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The capital of the United States, Washington D.C. can act as an epicenter for American historical sites. Museums, memorials, and monument decorate the district, making it a prime spot for vacationers, students, and everyday history buffs.
When you think Washington D.C., you think White House. The White House Visitor Center is open daily from 7:30 a.m. to 4:00 p.m., while self-guided tours of the White House are available upon request.
For history dating back to before America was even a thing, the Smithsonian Museums are found on the National Mall in the center of Washington D.C.
The Smithsonian Institution Building – otherwise known as the Castle – is free to the public, and open daily from 8:30 a.m. to 5:30 p.m. Other Smithsonian stops include the Air and Space Museum, the American History Museum, and the National Museum of African American History and Culture.
One attraction that’s never hard to find is the Washington Monument – a major part of the National Mall & Memorial Parks and the tallest obelisk in the world. Completed in 1884, the Washington Monument overlooks the Reflecting Pool, directly to the east of the Lincoln Memorial. The Jefferson Memorial is less than a mile southwest of the Washington Memorial – across from the Tidal Basin.
Other Washington D.C. icons found on the National Mall include the Constitution Gardens, the Franklin Delano Roosevelt Memorial, and the Martin Luther King, Jr. Memorial. The National Mall is always open and free to the public – so don’t miss these unforgettable museums, memorials, and monuments in D.C.
Established in 1938, the Kenilworth Park & Aquatic Gardens covers roughly 700 acres in northeastern Washington D.C. Managed by the National Park Service, the site preserves the ponds and plant life found on the Anacostia River – as well as Kenilworth Marsh.
Kenilworth Park also offers a recreation area with ball fields and room for hiking, picnicking, nature photography, and more. DC's Kenilworth Aquatic Gardens are also found on the National Register of Historic Places.
George Washington's Mount Vernon Estate & Gardens is America's most visited historic estate, having an average of one million visitors annually. The 500-acre Mount Vernon estate is located along the Potomac River, south of Alexandria and Springfield.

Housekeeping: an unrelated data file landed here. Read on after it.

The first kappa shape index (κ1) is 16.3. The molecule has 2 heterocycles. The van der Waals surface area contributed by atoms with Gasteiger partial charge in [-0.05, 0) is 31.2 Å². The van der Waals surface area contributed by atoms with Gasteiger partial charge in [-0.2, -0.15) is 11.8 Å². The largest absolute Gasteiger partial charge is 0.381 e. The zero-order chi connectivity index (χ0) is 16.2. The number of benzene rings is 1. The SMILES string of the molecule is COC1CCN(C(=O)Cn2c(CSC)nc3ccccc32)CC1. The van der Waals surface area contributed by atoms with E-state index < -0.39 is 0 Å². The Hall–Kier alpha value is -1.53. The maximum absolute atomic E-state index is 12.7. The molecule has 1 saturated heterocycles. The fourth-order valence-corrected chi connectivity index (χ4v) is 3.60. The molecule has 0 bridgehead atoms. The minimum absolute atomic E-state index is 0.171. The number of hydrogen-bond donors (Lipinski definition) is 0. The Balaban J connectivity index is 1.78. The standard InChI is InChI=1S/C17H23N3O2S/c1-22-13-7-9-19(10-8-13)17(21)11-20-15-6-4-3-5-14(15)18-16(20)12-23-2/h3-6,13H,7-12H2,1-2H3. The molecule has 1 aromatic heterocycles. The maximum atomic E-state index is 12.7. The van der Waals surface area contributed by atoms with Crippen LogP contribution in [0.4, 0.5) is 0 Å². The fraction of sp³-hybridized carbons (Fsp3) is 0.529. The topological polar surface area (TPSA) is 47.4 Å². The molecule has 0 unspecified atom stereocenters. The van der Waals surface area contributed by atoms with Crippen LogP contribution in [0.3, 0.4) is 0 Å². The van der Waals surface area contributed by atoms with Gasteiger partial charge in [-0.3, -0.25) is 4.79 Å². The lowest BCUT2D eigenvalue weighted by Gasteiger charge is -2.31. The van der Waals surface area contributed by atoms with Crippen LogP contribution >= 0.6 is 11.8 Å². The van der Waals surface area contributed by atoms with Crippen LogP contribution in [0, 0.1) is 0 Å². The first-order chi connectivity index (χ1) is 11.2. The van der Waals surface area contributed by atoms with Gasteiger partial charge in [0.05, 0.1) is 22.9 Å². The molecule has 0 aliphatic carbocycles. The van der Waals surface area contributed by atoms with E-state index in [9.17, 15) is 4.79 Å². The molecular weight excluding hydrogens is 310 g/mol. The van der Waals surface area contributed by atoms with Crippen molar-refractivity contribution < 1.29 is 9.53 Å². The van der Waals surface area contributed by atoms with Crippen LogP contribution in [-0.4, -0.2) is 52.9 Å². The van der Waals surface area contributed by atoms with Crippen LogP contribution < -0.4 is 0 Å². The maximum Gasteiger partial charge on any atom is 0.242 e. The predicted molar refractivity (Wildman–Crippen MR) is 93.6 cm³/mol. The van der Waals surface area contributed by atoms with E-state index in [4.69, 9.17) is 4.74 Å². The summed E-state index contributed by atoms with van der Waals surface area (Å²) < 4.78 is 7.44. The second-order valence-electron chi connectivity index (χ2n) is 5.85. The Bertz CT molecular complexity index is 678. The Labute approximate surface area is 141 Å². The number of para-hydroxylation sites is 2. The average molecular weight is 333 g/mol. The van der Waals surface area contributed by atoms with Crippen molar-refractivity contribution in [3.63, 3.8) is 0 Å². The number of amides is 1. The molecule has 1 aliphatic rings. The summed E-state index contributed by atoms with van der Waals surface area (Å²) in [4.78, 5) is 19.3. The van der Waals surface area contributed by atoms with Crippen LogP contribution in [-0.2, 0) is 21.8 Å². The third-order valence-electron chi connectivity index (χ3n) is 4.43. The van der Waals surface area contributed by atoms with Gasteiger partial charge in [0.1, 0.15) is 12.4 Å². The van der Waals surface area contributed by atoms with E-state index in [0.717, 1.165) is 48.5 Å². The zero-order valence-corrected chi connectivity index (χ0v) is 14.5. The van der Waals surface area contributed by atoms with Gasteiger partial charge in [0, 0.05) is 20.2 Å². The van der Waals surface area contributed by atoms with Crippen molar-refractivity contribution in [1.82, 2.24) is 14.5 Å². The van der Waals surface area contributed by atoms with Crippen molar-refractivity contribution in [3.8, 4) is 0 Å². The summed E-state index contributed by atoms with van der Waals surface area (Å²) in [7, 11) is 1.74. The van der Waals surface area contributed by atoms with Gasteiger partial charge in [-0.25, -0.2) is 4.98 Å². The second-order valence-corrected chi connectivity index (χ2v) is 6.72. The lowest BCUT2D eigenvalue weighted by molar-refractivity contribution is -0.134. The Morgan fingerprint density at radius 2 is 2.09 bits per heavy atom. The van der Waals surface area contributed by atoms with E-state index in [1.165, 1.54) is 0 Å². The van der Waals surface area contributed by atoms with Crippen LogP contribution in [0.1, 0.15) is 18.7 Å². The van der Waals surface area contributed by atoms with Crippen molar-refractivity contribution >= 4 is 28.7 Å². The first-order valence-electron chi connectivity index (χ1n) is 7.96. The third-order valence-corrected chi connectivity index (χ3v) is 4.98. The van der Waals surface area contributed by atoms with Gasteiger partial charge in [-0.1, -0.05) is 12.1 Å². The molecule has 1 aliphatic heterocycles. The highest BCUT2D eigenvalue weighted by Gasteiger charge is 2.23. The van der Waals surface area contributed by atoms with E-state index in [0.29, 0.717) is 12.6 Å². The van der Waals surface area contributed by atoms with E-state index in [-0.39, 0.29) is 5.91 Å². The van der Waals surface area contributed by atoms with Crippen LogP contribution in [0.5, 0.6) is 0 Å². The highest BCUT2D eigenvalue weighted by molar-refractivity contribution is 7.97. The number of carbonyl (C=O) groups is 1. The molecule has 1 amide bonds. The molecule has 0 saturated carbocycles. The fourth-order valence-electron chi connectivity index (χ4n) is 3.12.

Schedule plenty of time to see everything on this beautiful working plantation, including the 18-century flowers in the gardens.Take your time touring George Washington's mansion, which has been restored to how it looked in 1799.
View the tomb where Martha and George Washington are buried and stroll through the Ford Orientation Center to learn about this magnificent estate. The Museum & Education Center features interactive displays, short films and 23 galleries.
Preserving the estate of Frederick Douglass, the Frederick Douglass National Historic Site covers over nine acres in southeast Washington D.C. Also known as Cedar Hill, the site has been managed by the National Park Service since 1988.
Drawing nearly 24,000 annual visitors, the Frederick Douglass National Historic Site offers tours of the Douglass home, and a visitor center with exhibits, a bookstore, and the 17-minute film “Fighter for Freedom.”
Visitors may also picnic on the grounds, and take in amazing views of the D.C. skyline.
Covering 50 acres, Constitution Gardens is located in Washington D.C. within the National Mall – and is managed by the National Park Service. Established in 1976, Constitution Gardens offer footpaths, wildlife viewing, a scenic pond, and Signers Island.
Reached by a small bridge, Signers Island features the 56 Signers of the Declaration of Independence Memorial. Constitution Gardens is a four-season, outdoor destination open 24 hours a day and free to the public and visitors of DC.
A U.S. National Historic Landmark, the Carter G. Woodson Home National Historic Site commemorates Black History Month founder Carter G. Woodson. The Woodson Home is set in Washington D.C.’s Shaw neighborhood.
Built 1915, Woodson Home is listed on the U.S. National Register of Historic Places, and today is managed by the National Park Service. Visitors are encouraged to sign up for walking tours of Dr. Woodson's neighborhood in Washington.
Famously known as President Abraham Lincoln's assassination site, Ford's Theatre is a historic and iconic landmark in Washington DC.